It’s been said that no one looks at you like your groom or bride looks at you on your wedding day.
And that’s true.
But here’s what’s also true:
Not even your groom or bride looks at you on your wedding day at 300% high-definition magnification.
That’s the job of your wedding photographer: To make sure you’re looking your best.
And at 300%, as you might expect, your photographer sees things better than anyone else.
Which is why I’m here to tell you, having shot and edited untold numbers of weddings, that makeup isn’t just about the makeup.
Not every bride’s makeup will last from ceremony to sendoff, even with touch-ups:
You’ve got tears.
You’ve got sweat.
You’ve got dancing cheek-to-cheek.
And you’ve got someone documenting it all for your friends, family, children, and grandchildren to see.
So quality matters. And so does the makeup artist (often abbreviated to MUA).
So for today’s Q&A, I asked the best MUA I know—Mary beth Dulin of MBDulin Bridal Makeup—how she does it.
And fortunately we’ve worked together enough on weddings and other shoots throughout Maryland (note: these images pre-date the pandemic) that she knows my sense of humor.
Which is how we somehow got to dessert similes.
Q: What would you say is the biggest misconception about bridal makeup?
A: The biggest mistake I see is brides-to-be thinking about makeup as a standalone thing. But a bride’s face is kind of like a cupcake.
A cupcake? OK, you’re going to have to break that down a little for me.
You can put frosting—meaning the makeup—on anything, but it’s not going to be good unless the cake part—your skin—tastes good.
So to speak.
Because I was going to say…
Because the makeup isn’t going to go on beautifully unless the skin is taken care of. You need to start taking care of your skin 6 months to a year beforehand.
OK—I think I’m starting to understand. So, just wash your face, right?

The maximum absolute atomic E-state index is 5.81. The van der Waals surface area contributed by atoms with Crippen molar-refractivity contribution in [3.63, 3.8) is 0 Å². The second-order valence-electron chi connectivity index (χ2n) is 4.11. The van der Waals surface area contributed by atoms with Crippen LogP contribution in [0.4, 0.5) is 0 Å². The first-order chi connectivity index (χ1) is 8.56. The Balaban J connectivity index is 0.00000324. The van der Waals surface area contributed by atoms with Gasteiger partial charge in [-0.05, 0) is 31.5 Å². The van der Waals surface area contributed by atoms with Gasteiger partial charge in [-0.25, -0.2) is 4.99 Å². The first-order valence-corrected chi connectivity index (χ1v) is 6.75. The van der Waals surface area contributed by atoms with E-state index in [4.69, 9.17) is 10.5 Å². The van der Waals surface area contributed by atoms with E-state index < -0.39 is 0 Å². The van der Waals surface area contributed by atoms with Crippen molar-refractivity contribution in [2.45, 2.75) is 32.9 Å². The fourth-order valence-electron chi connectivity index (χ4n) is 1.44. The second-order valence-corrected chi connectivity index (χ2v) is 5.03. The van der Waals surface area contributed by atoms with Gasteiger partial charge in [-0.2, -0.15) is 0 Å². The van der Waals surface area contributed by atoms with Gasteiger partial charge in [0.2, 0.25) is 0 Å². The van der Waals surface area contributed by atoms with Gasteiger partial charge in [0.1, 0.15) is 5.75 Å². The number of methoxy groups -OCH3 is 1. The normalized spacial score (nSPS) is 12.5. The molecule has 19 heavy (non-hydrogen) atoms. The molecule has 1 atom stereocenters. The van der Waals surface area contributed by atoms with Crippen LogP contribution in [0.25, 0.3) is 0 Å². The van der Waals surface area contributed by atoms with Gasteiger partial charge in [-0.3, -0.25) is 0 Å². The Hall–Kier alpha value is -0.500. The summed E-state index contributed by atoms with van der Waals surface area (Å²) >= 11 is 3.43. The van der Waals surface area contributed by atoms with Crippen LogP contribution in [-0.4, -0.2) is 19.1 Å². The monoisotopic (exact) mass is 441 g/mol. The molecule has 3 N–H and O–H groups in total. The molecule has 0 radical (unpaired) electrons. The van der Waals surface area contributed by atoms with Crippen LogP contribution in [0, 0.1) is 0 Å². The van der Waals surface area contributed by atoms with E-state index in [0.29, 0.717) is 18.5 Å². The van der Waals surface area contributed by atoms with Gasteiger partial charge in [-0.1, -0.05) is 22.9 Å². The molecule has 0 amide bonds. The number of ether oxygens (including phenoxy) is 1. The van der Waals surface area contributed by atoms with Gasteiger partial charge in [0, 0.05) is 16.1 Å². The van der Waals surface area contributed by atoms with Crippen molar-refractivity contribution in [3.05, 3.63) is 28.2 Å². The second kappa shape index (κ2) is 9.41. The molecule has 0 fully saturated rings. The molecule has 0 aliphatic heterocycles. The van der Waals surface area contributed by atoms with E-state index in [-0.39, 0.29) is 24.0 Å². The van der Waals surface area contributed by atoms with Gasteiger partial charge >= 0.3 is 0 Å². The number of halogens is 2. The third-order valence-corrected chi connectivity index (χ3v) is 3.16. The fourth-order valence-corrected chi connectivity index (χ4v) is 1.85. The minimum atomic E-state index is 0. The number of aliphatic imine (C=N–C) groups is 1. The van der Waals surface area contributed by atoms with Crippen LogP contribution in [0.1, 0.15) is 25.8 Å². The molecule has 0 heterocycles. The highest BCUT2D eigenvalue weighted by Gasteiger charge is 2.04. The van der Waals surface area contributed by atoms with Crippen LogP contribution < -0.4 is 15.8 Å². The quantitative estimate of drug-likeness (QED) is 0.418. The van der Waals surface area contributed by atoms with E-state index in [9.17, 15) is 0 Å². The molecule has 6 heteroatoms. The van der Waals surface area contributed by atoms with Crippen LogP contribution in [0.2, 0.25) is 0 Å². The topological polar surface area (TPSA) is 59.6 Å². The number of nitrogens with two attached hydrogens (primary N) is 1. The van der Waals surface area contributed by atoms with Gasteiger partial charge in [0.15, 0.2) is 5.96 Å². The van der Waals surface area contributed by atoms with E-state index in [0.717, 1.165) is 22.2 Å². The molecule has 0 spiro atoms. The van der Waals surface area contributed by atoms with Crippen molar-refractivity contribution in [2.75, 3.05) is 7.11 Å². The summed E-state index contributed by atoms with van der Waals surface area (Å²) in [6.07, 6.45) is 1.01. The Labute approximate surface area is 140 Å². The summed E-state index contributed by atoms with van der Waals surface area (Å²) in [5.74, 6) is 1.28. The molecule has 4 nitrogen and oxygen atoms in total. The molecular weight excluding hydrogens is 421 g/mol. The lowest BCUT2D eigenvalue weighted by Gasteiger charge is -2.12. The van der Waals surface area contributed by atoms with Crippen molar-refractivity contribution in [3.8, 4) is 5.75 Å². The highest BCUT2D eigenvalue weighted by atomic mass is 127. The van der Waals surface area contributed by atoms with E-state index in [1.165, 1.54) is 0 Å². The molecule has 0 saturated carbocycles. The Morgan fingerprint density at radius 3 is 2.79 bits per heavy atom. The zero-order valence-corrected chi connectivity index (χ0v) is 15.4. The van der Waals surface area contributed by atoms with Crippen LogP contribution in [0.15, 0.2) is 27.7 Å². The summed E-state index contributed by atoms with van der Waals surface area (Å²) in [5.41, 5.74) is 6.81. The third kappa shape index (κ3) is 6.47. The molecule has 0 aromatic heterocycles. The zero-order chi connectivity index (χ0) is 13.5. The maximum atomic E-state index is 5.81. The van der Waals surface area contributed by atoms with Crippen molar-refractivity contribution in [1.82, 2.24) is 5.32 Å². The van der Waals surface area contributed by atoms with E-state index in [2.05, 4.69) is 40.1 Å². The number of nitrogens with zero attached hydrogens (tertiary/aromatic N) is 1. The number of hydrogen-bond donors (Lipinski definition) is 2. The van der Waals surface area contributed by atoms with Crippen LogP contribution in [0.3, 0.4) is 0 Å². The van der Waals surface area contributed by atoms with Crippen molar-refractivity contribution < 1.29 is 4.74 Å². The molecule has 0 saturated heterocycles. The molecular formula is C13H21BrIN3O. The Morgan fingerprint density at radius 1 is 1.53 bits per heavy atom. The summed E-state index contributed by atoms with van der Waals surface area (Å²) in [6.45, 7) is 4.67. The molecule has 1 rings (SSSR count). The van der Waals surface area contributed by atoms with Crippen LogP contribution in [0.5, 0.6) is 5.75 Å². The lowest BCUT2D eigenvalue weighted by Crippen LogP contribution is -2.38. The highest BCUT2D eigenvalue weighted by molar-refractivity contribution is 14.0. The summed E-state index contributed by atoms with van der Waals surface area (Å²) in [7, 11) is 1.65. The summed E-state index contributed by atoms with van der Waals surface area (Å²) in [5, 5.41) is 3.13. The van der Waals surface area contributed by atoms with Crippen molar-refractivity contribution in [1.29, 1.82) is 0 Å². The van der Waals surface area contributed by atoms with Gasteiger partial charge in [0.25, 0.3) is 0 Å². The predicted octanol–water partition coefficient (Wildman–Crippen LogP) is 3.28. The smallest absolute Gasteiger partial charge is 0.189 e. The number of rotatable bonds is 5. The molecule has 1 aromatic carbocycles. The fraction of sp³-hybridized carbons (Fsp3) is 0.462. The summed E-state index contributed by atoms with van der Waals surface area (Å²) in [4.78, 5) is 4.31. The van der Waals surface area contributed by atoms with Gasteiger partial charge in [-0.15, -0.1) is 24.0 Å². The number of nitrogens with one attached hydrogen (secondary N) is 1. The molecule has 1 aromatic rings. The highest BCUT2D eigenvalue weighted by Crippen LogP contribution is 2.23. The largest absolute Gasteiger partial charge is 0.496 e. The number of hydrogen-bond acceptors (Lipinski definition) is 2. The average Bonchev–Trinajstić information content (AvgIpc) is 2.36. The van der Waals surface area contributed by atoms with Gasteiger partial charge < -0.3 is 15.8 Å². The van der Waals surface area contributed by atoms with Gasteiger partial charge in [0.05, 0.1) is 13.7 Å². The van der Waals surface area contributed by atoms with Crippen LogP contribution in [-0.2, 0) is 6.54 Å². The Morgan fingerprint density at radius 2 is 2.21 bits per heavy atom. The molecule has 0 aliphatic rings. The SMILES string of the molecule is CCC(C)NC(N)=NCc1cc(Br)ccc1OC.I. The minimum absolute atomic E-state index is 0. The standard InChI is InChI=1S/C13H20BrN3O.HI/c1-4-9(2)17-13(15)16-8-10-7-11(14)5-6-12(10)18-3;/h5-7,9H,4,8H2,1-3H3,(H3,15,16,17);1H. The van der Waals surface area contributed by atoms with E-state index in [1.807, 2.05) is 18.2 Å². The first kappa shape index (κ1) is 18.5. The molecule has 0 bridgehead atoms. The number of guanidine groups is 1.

Such a guy. There’s a bit more to it than that.
So what are you supposed to do?
Exfoliating. Hydrating. Getting a great skincare routine going. THEN we can approach the makeup, because it’s going to apply and stay on so much better.
So getting back to the cupcake…
Some brides are just focused on the frosting—the makeup. But you can’t forget the cake part—the skin. Without having that face that’s even and happy and hydrated, the makeup isn’t going to apply as well. If the cake underneath isn’t good, the whole thing isn’t going to taste good. Nobody eats just frosting.
Actually, this one time when I was in college—
It’s also about the longevity: If your skin is well hydrated and well taken care of, the makeup is going to look good longer—your skin is going to look that much more flawless.
OK, that actually makes sense.
Glad to see I’m finally getting through to you.
Because you’ve been doing skin care for what—
More than 12 years.
And you’re right: I do see a big difference when I’m going through photos. Especially from the end of a reception—you can tell who’s had a great MUA with great makeup.
So, last question: What’s the most important thing a bride needs to keep in mind when choosing a professional makeup artist?
Make sure you’re on the same page ahead of time.
I liked the cupcake metaphor better.
You have to have a trial session sometime before the wedding day. I always insist on a complimentary trial for the bride.
Really. About 30 to 40 minutes. Because there are so many variables: your face shape and your eye shape and the color and the time of the wedding.
You need to make sure the bride-to-be likes what we’re doing, and that we’re both in agreement that this is a good fit. Then I take pictures, I take notes, and I refer to those notes the day of the wedding. We talk about skin care too.
Glad we were able to finally steer the conversation back to cupcakes! So how do you feel about those multi-colored sprinkles?